HP calls the Tango X the “world’s first smart home printer.” It has almost no visible controls and has lighting effects to show you where to load paper and the status of the printer. Using the Tango X couldn’t be simpler. Open the top cover, drop in up to 50 sheets of paper, and print. The fold-out cover acts as the output tray, so your printed pages don’t exit the printer and wind up on the floor.

For simplicity’s sake, the Tango X has only a Wi-Fi interface (no USB or Ethernet), and setup is one of the fastest and easiest we’ve encountered. The HP Smart software lets you print to the Tango X from anywhere you have access to the Internet, and also offers voice control through Alexa, Cortana, or Google Assistant. The app is available for iOS, Android, and Windows, so it’s simple to print, scan, or copy from any device you and your family might have. It does not, however, support AirPrint or Google Cloud Print. The Tango X is compatible with HP’s Instant Ink program, which can save you money on ink—especially if you have a good idea of your estimated monthly printer usage. If you enroll in the program, you can also print photos up to 5 x 7 inches from your phone for free.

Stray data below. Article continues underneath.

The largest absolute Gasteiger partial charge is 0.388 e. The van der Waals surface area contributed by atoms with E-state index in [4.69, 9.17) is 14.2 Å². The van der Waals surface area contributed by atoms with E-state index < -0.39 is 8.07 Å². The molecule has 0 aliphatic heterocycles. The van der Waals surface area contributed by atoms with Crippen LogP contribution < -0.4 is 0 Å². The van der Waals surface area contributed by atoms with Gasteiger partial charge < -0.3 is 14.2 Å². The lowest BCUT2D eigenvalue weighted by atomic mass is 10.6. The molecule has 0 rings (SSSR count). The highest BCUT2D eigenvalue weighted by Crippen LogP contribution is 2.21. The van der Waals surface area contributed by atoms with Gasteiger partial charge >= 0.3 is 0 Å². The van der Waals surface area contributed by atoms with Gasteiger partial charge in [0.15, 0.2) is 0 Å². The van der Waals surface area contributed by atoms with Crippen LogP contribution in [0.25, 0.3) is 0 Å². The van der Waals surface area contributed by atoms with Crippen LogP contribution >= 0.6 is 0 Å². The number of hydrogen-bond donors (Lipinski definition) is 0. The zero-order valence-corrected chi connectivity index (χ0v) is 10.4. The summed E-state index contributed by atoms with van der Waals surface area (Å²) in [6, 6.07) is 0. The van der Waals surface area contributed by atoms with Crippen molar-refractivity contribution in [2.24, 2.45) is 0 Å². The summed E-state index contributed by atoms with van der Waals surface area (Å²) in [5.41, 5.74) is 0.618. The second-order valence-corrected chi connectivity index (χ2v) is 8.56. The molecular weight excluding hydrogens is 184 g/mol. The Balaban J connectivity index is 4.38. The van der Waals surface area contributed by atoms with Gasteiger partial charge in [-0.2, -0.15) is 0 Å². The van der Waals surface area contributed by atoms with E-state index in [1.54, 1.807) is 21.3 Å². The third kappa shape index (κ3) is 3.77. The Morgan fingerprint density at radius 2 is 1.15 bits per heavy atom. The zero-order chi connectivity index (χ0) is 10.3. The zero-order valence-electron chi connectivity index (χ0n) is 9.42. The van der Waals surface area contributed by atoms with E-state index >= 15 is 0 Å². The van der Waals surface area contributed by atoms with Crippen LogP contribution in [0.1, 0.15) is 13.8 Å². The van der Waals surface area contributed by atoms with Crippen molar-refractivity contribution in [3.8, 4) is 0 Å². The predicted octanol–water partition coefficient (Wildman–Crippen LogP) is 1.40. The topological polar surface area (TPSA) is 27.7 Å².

Best Monochrome Laser Printer: Brother MFC-L2710DW ($190)

The Brother's ML-C2710dw printer
Brother’s MFC-L2710DW offers fast speed and is a full-functioning All-in-One.

When you really need to crank out pages and don’t care if a printer can produce color prints, the Brother MFC-L2710DW is a great choice. It can produce up to 32 pages per minute, and the 250-sheet paper drawer means there’s less need to refill during a long print or copy job. The MFC-L2710DW is a four-function, All-in-One. It provides print, copy, scan, and fax capabilities, as well as duplex printing so you can print on both sides of a sheet of paper. There’s also a single-sheet feeder for heavier media, such as card stock or envelopes.

If you frequently have to print long reports or scan or copy multiple pages, you’ll appreciate the 50-sheet automatic document feeder. As for mobile printing from your phone or tablet, the MFC-L2710DW supports Apple AirPlay, Google Cloud Print, and Brother’s own mobile print applications.

Connecting the MFC-L2710DW is easy. You have your choice of USB, Wi-Fi, Wi-Fi Direct, or Ethernet, so you should be able to locate your AiO from anywhere.

Ted Needleman Ted Needleman
Ted Needleman has written over 4,000 software and hardware reviews over his decades as a writer and editor. In addition to his work for Review Geek, you can find him at PCMag, Digital Trends, and AccountingToday. Read Full Bio »